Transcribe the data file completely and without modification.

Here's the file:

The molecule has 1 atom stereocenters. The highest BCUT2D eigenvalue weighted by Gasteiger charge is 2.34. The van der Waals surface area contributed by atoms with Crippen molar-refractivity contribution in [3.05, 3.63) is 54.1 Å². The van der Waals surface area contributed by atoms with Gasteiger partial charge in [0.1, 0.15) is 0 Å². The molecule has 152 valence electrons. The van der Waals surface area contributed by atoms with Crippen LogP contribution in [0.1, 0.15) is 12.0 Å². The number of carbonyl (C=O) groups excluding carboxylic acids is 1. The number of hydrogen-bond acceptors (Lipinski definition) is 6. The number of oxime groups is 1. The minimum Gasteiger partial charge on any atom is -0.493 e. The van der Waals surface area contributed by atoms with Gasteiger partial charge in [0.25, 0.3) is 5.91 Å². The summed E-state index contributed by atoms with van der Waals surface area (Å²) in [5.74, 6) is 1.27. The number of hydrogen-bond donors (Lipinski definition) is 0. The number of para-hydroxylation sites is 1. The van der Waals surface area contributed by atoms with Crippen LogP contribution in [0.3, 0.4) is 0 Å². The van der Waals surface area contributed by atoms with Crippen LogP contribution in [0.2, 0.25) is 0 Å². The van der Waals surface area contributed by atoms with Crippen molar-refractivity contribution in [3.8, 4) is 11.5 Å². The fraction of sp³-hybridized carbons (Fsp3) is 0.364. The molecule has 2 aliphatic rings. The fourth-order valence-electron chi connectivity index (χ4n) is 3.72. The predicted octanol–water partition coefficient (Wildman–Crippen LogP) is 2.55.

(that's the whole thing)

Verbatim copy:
The molecule has 1 atom stereocenters. The highest BCUT2D eigenvalue weighted by Gasteiger charge is 2.34. The van der Waals surface area contributed by atoms with Crippen molar-refractivity contribution in [3.05, 3.63) is 54.1 Å². The van der Waals surface area contributed by atoms with Gasteiger partial charge in [0.1, 0.15) is 0 Å². The molecule has 152 valence electrons. The van der Waals surface area contributed by atoms with Crippen LogP contribution in [0.1, 0.15) is 12.0 Å². The number of carbonyl (C=O) groups excluding carboxylic acids is 1. The number of hydrogen-bond acceptors (Lipinski definition) is 6. The number of oxime groups is 1. The minimum Gasteiger partial charge on any atom is -0.493 e. The van der Waals surface area contributed by atoms with Gasteiger partial charge in [0.25, 0.3) is 5.91 Å². The summed E-state index contributed by atoms with van der Waals surface area (Å²) in [5.74, 6) is 1.27. The number of hydrogen-bond donors (Lipinski definition) is 0. The number of para-hydroxylation sites is 1. The van der Waals surface area contributed by atoms with Crippen LogP contribution in [0.3, 0.4) is 0 Å². The van der Waals surface area contributed by atoms with Crippen LogP contribution in [0.2, 0.25) is 0 Å². The van der Waals surface area contributed by atoms with Crippen molar-refractivity contribution in [3.8, 4) is 11.5 Å². The fraction of sp³-hybridized carbons (Fsp3) is 0.364. The molecule has 2 aliphatic rings. The fourth-order valence-electron chi connectivity index (χ4n) is 3.72. The predicted octanol–water partition coefficient (Wildman–Crippen LogP) is 2.55.